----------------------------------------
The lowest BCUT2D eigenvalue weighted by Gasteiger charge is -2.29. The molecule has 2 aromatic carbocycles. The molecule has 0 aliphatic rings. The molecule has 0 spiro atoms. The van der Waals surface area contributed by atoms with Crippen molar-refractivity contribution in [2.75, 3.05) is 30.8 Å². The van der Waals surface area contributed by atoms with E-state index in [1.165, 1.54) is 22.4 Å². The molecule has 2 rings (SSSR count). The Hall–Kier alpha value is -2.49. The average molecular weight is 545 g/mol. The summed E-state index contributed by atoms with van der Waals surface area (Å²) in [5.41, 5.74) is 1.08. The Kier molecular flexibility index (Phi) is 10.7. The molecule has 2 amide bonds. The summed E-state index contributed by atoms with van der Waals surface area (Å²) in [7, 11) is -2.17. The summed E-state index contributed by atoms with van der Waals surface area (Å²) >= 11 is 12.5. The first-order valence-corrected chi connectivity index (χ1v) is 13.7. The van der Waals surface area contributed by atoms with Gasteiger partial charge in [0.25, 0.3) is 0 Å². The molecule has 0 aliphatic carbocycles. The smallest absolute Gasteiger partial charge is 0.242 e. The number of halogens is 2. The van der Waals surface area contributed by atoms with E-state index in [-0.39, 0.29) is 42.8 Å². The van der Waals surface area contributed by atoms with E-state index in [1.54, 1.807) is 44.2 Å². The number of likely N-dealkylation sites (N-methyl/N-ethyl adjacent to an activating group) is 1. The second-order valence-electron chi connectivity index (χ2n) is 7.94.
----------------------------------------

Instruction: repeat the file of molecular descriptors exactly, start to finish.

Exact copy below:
The lowest BCUT2D eigenvalue weighted by Gasteiger charge is -2.29. The molecule has 2 aromatic carbocycles. The molecule has 0 aliphatic rings. The molecule has 0 spiro atoms. The van der Waals surface area contributed by atoms with Crippen molar-refractivity contribution in [2.75, 3.05) is 30.8 Å². The van der Waals surface area contributed by atoms with E-state index in [1.165, 1.54) is 22.4 Å². The molecule has 2 rings (SSSR count). The Hall–Kier alpha value is -2.49. The average molecular weight is 545 g/mol. The summed E-state index contributed by atoms with van der Waals surface area (Å²) in [5.41, 5.74) is 1.08. The Kier molecular flexibility index (Phi) is 10.7. The molecule has 2 amide bonds. The summed E-state index contributed by atoms with van der Waals surface area (Å²) in [7, 11) is -2.17. The summed E-state index contributed by atoms with van der Waals surface area (Å²) >= 11 is 12.5. The first-order valence-corrected chi connectivity index (χ1v) is 13.7. The van der Waals surface area contributed by atoms with Gasteiger partial charge in [0.25, 0.3) is 0 Å². The molecule has 0 aliphatic carbocycles. The smallest absolute Gasteiger partial charge is 0.242 e. The number of halogens is 2. The van der Waals surface area contributed by atoms with E-state index in [-0.39, 0.29) is 42.8 Å². The van der Waals surface area contributed by atoms with E-state index in [1.54, 1.807) is 44.2 Å². The number of likely N-dealkylation sites (N-methyl/N-ethyl adjacent to an activating group) is 1. The second-order valence-electron chi connectivity index (χ2n) is 7.94.